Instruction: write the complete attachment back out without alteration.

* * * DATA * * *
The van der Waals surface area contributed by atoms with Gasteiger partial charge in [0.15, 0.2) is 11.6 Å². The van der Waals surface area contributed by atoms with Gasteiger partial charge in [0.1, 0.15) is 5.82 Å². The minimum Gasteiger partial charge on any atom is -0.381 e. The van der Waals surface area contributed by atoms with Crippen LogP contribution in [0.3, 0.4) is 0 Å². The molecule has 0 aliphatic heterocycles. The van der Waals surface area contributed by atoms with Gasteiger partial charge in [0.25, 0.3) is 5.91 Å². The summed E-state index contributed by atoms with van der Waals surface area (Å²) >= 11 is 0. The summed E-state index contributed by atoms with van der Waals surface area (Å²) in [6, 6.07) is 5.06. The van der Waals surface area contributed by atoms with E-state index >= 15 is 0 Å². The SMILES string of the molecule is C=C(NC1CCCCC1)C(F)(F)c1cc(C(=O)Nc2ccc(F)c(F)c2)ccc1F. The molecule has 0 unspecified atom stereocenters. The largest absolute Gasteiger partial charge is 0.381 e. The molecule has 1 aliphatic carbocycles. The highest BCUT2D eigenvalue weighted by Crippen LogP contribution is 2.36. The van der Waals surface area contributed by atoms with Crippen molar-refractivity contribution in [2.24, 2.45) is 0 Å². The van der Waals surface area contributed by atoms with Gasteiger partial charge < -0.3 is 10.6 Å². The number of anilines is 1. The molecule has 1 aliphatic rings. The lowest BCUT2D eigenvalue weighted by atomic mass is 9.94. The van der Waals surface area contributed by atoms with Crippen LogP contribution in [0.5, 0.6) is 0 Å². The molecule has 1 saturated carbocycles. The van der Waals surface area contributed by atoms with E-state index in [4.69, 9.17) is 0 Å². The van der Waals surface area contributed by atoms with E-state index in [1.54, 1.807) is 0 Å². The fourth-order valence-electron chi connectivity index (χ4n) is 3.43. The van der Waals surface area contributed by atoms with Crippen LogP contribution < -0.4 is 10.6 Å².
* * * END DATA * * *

The van der Waals surface area contributed by atoms with Gasteiger partial charge in [0.15, 0.2) is 11.6 Å². The van der Waals surface area contributed by atoms with Gasteiger partial charge in [0.1, 0.15) is 5.82 Å². The minimum Gasteiger partial charge on any atom is -0.381 e. The van der Waals surface area contributed by atoms with Crippen LogP contribution in [0.3, 0.4) is 0 Å². The molecule has 0 aliphatic heterocycles. The van der Waals surface area contributed by atoms with Gasteiger partial charge in [0.25, 0.3) is 5.91 Å². The summed E-state index contributed by atoms with van der Waals surface area (Å²) >= 11 is 0. The summed E-state index contributed by atoms with van der Waals surface area (Å²) in [6, 6.07) is 5.06. The van der Waals surface area contributed by atoms with E-state index >= 15 is 0 Å². The SMILES string of the molecule is C=C(NC1CCCCC1)C(F)(F)c1cc(C(=O)Nc2ccc(F)c(F)c2)ccc1F. The molecule has 0 unspecified atom stereocenters. The largest absolute Gasteiger partial charge is 0.381 e. The molecule has 1 aliphatic carbocycles. The highest BCUT2D eigenvalue weighted by Crippen LogP contribution is 2.36. The van der Waals surface area contributed by atoms with Crippen molar-refractivity contribution in [2.24, 2.45) is 0 Å². The van der Waals surface area contributed by atoms with Gasteiger partial charge < -0.3 is 10.6 Å². The number of anilines is 1. The molecule has 1 aliphatic rings. The lowest BCUT2D eigenvalue weighted by atomic mass is 9.94. The van der Waals surface area contributed by atoms with Crippen LogP contribution in [0.5, 0.6) is 0 Å². The molecule has 1 saturated carbocycles. The van der Waals surface area contributed by atoms with E-state index in [4.69, 9.17) is 0 Å². The van der Waals surface area contributed by atoms with E-state index in [1.54, 1.807) is 0 Å². The fourth-order valence-electron chi connectivity index (χ4n) is 3.43. The van der Waals surface area contributed by atoms with Crippen LogP contribution < -0.4 is 10.6 Å².